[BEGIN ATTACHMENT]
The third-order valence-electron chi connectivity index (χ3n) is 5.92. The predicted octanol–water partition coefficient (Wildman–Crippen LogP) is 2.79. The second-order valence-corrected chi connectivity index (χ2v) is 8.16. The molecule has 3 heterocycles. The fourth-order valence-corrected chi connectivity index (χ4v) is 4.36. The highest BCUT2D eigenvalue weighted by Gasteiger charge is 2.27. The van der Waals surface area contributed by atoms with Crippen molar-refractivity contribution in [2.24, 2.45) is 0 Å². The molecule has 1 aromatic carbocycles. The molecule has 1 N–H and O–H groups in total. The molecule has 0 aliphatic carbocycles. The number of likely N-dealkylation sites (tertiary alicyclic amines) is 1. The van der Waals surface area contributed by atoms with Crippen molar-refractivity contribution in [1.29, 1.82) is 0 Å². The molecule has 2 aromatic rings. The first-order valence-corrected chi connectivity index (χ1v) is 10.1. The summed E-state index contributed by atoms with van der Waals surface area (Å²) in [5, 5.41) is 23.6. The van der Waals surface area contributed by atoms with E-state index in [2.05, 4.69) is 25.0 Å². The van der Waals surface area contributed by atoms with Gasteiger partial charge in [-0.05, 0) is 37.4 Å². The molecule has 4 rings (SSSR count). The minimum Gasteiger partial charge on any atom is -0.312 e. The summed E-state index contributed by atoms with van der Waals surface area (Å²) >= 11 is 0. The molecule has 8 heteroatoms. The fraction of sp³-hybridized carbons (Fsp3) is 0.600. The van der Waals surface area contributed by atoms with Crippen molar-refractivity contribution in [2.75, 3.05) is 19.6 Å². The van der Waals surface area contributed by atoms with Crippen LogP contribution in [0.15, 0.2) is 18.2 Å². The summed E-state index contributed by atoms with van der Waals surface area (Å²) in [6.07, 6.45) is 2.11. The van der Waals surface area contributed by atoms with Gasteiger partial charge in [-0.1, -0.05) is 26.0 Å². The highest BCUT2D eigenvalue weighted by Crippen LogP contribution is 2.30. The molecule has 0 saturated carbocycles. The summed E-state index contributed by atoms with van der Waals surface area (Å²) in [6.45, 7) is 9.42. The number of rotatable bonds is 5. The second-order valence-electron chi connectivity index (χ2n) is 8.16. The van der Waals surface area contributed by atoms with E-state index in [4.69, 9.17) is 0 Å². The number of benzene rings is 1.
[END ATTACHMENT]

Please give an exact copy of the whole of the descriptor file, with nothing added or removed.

The third-order valence-electron chi connectivity index (χ3n) is 5.92. The predicted octanol–water partition coefficient (Wildman–Crippen LogP) is 2.79. The second-order valence-corrected chi connectivity index (χ2v) is 8.16. The molecule has 3 heterocycles. The fourth-order valence-corrected chi connectivity index (χ4v) is 4.36. The highest BCUT2D eigenvalue weighted by Gasteiger charge is 2.27. The van der Waals surface area contributed by atoms with Crippen molar-refractivity contribution in [2.24, 2.45) is 0 Å². The molecule has 1 aromatic carbocycles. The molecule has 1 N–H and O–H groups in total. The molecule has 0 aliphatic carbocycles. The number of likely N-dealkylation sites (tertiary alicyclic amines) is 1. The van der Waals surface area contributed by atoms with Crippen molar-refractivity contribution in [1.29, 1.82) is 0 Å². The molecule has 2 aromatic rings. The first-order valence-corrected chi connectivity index (χ1v) is 10.1. The summed E-state index contributed by atoms with van der Waals surface area (Å²) in [5, 5.41) is 23.6. The van der Waals surface area contributed by atoms with E-state index in [2.05, 4.69) is 25.0 Å². The van der Waals surface area contributed by atoms with Gasteiger partial charge in [-0.05, 0) is 37.4 Å². The molecule has 4 rings (SSSR count). The minimum Gasteiger partial charge on any atom is -0.312 e. The summed E-state index contributed by atoms with van der Waals surface area (Å²) >= 11 is 0. The molecule has 8 heteroatoms. The fraction of sp³-hybridized carbons (Fsp3) is 0.600. The van der Waals surface area contributed by atoms with Crippen molar-refractivity contribution in [2.75, 3.05) is 19.6 Å². The van der Waals surface area contributed by atoms with Crippen LogP contribution in [0.15, 0.2) is 18.2 Å². The summed E-state index contributed by atoms with van der Waals surface area (Å²) in [6.07, 6.45) is 2.11. The van der Waals surface area contributed by atoms with Gasteiger partial charge in [-0.1, -0.05) is 26.0 Å². The highest BCUT2D eigenvalue weighted by Crippen LogP contribution is 2.30. The molecule has 0 saturated carbocycles. The summed E-state index contributed by atoms with van der Waals surface area (Å²) in [6.45, 7) is 9.42. The number of rotatable bonds is 5. The second-order valence-electron chi connectivity index (χ2n) is 8.16. The van der Waals surface area contributed by atoms with E-state index in [4.69, 9.17) is 0 Å². The number of benzene rings is 1.